46-56 found that for 77 percent of women the source of the hormones in an HRT
 is important(3).  The hormones contained in ACTIVELLA are plant-derived.  The
 estrogen contained in ACTIVELLA, 17-beta estradiol, is chemically identical to
 the estrogen found in premenopausal women.
     ACTIVELLA is indicated in women with an intact uterus for the treatment of
 moderate to severe vasomotor symptoms, such as hot flashes and night sweats,
 associated with menopause, the treatment of vulvar and vaginal atrophy and for
 the prevention of postmenopausal osteoporosis.
     ACTIVELLA should not be used in women with known or suspected pregnancy,
 breast cancer, estrogen-dependent neoplasia, active deep venous thrombosis,
 thromboembolic disorders or stroke, undiagnosed abnormal genital bleeding,
 liver dysfunction or disease or hypersensitivity to any of its ingredients.
 Estrogen can increase the risk of cancer of the uterus.  Combining progestin
 with estrogen, as with ACTIVELLA, significantly reduces this risk, but does
 not eliminate it completely.  A well-tolerated therapy, the most common
 adverse events reported in clinical trials with ACTIVELLA included breast
 tenderness/pain, headache, postmenopausal bleeding and nausea.
 
     About AMWA
     The American Medical Women's Association (AMWA) is an organization of
 10,000 women physicians and medical students dedicated to serving as the
 unique voice for women's health and the advancement of women in medicine.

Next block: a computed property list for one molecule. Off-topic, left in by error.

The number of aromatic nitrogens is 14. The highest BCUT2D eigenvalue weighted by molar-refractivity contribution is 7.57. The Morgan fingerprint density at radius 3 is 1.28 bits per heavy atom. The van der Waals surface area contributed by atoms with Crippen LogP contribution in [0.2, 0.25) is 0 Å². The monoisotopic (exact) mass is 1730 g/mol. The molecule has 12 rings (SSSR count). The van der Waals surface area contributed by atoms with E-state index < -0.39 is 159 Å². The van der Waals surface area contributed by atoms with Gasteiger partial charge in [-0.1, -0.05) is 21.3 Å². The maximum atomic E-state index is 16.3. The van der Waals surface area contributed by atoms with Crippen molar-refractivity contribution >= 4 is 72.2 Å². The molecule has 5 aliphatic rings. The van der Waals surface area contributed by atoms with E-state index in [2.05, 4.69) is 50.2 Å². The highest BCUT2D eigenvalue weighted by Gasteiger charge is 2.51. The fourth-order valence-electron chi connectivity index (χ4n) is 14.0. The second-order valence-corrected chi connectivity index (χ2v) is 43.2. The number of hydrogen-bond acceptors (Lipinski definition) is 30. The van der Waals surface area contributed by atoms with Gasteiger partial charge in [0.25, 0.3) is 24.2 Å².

AMWA was founded in 1915, because women physicians were and are an
 under-represented minority. AMWA works to empower women by providing physician
 and patient education about health topics that seriously impact the lives and
 health of women.  AMWA believes medical decisions, including whether to use
 hormone replacement therapy, should be the decision of a woman and her health
 care provider.  AMWA does not endorse any specific hormone products or
 services.
 
     About Pharmacia Corporation
     Pharmacia Corporation (NYSE:   PHA) is a top-tier global pharmaceutical
 company with a leading agricultural subsidiary. Pharmacia's innovative
 medicines and other products save lives and enhance health and wellness.
 Pharmacia's 59,000 people work together with many diverse stakeholders to
 bring these benefits to people around the world, and to create new health
 solutions for the future.
 
     FORWARD-LOOKING INFORMATION
     This press release contains forward-looking or anticipatory statements
 about the Company's business and product performance, which are based on the
 information currently available. However, because these forward-looking
 statements are subject to new information, future developments and
 uncertainties over time, actual results and product performance may differ
 materially from those expressed or implied by these forward-looking
 statements.  The Company undertakes no obligation to update any
 forward-looking statements as a result of new information or future
 developments.
 
     For more information on ACTIVELLA(R), including full prescribing
 information, and Pharmacia Corporation, please contact us at 1-800-752-8779 or
 visit http://www.activella.com.  For physician and pharmacist information on
 ACTIVELLA(R) please call 1-800-253-8600, ext. 3-8244.
 
      ACTIVELLA(R) is a trademark of Pharmacia Corporation
 
      (1) North American Menopause Society website.  2001.
      (2) Applications did not include questions on whether women were on
          medications of any kind, including HRTs
      (3) The New World of HRT study, Patricia E. Breman, SRI Business